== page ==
Unless you've entered into a legal agreement to offer the car at a reduced cost in order to, say, sell more cars.
Following that reasoning, if you're a wound care expert installing an Apligraf and you're in a network, you'll get reimbursed a predetermined amount stated in the contract. But if you're not in the patient's network, you could be reimbursed three times that amount if those are your charges. And yes, some of that difference might have to be paid by the consumer.
In the big picture, it may be easier and perhaps more affordable for a consumer to stay in-network for their internal medicine doctor and most of the major specialties. But wound care is a very niche sub-specialty that is finally coming into its own after being spread out among podiatrists, surgeons, infectious disease doctors and even nurse practitioners. With all the advances being made in our field and with new technologies coming onto the market everyday, it behooves us to think very carefully about the increasing costs of operating a wound care practice and what we may be giving up when we sign up to be a preferred provider in a network.
In the futuristic universe, presumably, we'll all be free of these considerations. But until that day when we can simply scan healthy tissue and have it replicated over a wound just in time to make the last shuttle to Titan Town on one of Saturn's moons, we need to utilize all the tools at our disposal to keep our wound care practices strong and viable.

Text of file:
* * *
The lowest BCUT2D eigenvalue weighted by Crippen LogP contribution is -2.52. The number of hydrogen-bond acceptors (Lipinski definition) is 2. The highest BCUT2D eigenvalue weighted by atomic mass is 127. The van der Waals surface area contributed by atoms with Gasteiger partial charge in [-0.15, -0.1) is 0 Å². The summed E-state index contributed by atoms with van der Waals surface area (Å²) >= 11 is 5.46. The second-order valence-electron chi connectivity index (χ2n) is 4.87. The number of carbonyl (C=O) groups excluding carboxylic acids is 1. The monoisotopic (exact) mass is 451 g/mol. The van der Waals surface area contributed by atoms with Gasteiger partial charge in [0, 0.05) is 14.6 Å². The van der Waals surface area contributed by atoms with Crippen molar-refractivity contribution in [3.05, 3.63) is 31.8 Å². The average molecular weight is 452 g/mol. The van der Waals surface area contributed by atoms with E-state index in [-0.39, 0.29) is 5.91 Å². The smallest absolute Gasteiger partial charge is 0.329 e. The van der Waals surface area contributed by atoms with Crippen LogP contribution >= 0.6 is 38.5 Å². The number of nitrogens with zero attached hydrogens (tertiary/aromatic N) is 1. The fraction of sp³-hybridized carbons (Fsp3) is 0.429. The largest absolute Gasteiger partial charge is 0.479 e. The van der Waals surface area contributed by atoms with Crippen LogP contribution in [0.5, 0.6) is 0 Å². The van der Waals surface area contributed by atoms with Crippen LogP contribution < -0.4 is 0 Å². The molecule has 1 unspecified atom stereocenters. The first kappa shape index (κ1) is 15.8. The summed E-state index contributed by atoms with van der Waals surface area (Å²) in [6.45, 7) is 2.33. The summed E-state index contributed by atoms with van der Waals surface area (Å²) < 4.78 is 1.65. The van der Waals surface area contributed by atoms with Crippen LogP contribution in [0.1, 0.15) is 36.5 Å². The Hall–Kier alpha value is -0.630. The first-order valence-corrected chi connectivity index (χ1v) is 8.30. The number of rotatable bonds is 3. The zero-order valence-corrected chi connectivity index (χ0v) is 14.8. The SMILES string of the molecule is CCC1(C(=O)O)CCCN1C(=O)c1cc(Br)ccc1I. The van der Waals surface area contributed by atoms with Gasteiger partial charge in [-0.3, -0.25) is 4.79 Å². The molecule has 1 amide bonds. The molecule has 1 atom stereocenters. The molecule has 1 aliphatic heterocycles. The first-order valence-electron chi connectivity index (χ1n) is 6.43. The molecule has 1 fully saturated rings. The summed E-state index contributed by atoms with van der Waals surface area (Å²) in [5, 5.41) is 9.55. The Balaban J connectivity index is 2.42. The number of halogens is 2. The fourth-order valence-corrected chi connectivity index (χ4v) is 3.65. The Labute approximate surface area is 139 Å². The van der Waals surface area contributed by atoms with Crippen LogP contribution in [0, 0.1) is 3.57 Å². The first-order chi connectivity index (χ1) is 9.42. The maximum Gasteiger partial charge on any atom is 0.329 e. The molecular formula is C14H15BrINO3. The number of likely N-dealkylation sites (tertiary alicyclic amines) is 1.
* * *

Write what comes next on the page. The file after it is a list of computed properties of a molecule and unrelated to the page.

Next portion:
About the Author
Dr. Bruce Ruben is the Founder and Medical Director of Encompass HealthCare, an outpatient facility featuring advanced wound care, IV antibiotic therapies, hyperbaric oxygen treatment, nutritional assessment, and other treatment modalities. Dr. Ruben is board certified in Internal Medicine, Infectious Disease, and in Undersea and Hyperbaric Medicine. He is a member of the Medical and Scientific Advisory Committee and National Spinal Cord Injury Association (NSCIA) board.
The views and opinions expressed in this blog are solely those of the author, and do not represent the views of WoundSource, HMP Global, its affiliates, or subsidiary companies.